By Jim Schutze
By Rachel Watts
By Lauren Drewes Daniels
By Anna Merlan
By Lee Escobedo
By Eric Nicholson
Remember "Killer" Keller?: State Representative Lon Burnam knows how to hold a grudge. The Fort Worth Democrat this week filed a resolution in the House calling for the appointment of a commission to investigate whether the House should impeach Sharon Keller, the presiding judge on the Texas Court of Criminal Appeals, for something Keller did in 2007—something that didn't involve banking, or the stock market or home foreclosures. It was just a silly matter of life, death and justice.
What has Burnam so steamed is Keller's decision to close the court clerk's office at precisely 5 p.m. on September 25, 2007, shutting off the last avenue of appeal for death row inmate Michael Richard, convicted in 1987 for the murder of a Houston-area woman. On the day Richard was to die, the U.S. Supreme Court agreed to consider whether death by lethal injection was a constitutional form of punishment. Richard's attorneys hustled to file a last-minute appeal before the court of criminal appeals, hoping to halt Richard's execution at least until the Supreme Court ruled. Because of a computer glitch, the lawyers requested an extra 20 minutes beyond the clerk's closing time to file the paperwork. Keller, ignoring past court practices, rejected the late filing. Richard was executed. Her unusual decision shocked the public and attorneys across the state. Complaints, petitions, letters and all sorts of protests were made. Her action was referred to the State Commission on Judicial Conduct, which, Burnam points out, has so far done nothing. Maybe they simply forgot about it. There are a lot of news cycles between today and 2007, and really, what's one more death at the hands of the state?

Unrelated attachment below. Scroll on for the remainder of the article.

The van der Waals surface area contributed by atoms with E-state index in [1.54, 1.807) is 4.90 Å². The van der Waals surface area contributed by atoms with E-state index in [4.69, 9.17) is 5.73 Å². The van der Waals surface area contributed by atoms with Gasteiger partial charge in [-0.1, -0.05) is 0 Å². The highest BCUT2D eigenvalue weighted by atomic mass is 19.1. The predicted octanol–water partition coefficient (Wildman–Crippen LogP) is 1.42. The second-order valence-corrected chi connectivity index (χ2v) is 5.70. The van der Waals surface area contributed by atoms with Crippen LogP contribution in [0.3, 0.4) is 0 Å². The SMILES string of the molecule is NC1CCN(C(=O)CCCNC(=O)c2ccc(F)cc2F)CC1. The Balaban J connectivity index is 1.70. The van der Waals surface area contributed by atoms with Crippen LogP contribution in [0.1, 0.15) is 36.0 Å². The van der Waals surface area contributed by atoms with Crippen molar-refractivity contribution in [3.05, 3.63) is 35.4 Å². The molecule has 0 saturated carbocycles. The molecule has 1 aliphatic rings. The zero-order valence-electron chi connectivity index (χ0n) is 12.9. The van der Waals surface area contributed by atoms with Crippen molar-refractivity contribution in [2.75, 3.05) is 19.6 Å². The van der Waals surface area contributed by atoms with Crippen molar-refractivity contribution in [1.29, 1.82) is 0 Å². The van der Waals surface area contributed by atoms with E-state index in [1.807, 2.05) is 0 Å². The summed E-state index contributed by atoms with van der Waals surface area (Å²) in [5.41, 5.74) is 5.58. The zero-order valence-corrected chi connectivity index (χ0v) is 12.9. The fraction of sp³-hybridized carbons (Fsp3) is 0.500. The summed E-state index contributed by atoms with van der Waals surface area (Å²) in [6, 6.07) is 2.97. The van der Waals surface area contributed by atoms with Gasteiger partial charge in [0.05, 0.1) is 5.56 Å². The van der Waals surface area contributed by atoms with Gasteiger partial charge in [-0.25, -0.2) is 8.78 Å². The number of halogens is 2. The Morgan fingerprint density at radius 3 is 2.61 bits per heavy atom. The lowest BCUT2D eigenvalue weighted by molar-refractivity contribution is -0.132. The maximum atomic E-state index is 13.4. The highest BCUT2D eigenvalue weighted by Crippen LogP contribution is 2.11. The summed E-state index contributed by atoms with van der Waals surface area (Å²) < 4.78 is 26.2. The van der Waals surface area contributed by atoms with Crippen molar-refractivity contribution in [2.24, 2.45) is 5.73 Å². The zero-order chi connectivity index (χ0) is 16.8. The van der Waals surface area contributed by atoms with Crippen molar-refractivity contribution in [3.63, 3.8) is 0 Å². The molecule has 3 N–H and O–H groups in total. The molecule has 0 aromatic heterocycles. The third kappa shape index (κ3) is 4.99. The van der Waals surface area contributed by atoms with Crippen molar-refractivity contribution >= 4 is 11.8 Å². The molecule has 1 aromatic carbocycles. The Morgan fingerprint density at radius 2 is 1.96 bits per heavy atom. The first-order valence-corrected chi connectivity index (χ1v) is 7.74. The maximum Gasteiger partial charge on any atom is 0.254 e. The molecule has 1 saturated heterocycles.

Burnam, God love his pacifist heart, isn't buying that argument. "What's more important than the violation of due process that leads to someone's death?" Burnam, the executive director of the Dallas Peace Center, asked Buzz. (If your answer to that question is, "My 401(k) balance," please move to the back of the class.)
Nevertheless, we asked Burnam what sort of traction he thought his belated resolution might get. (Keller had no comment.) Plenty, he said. He'd even heard from The New York Times' editorial board. Burnam, at least, knows how to maintain his sense of outrage, and he's hoping to pick up some co-sponsors for his resolution if he can get enough media attention. In any event, he's unwilling to forget. "Her attitude is 'I don't give a damn,'" he says of Keller. "And my attitude is 'I do.'"
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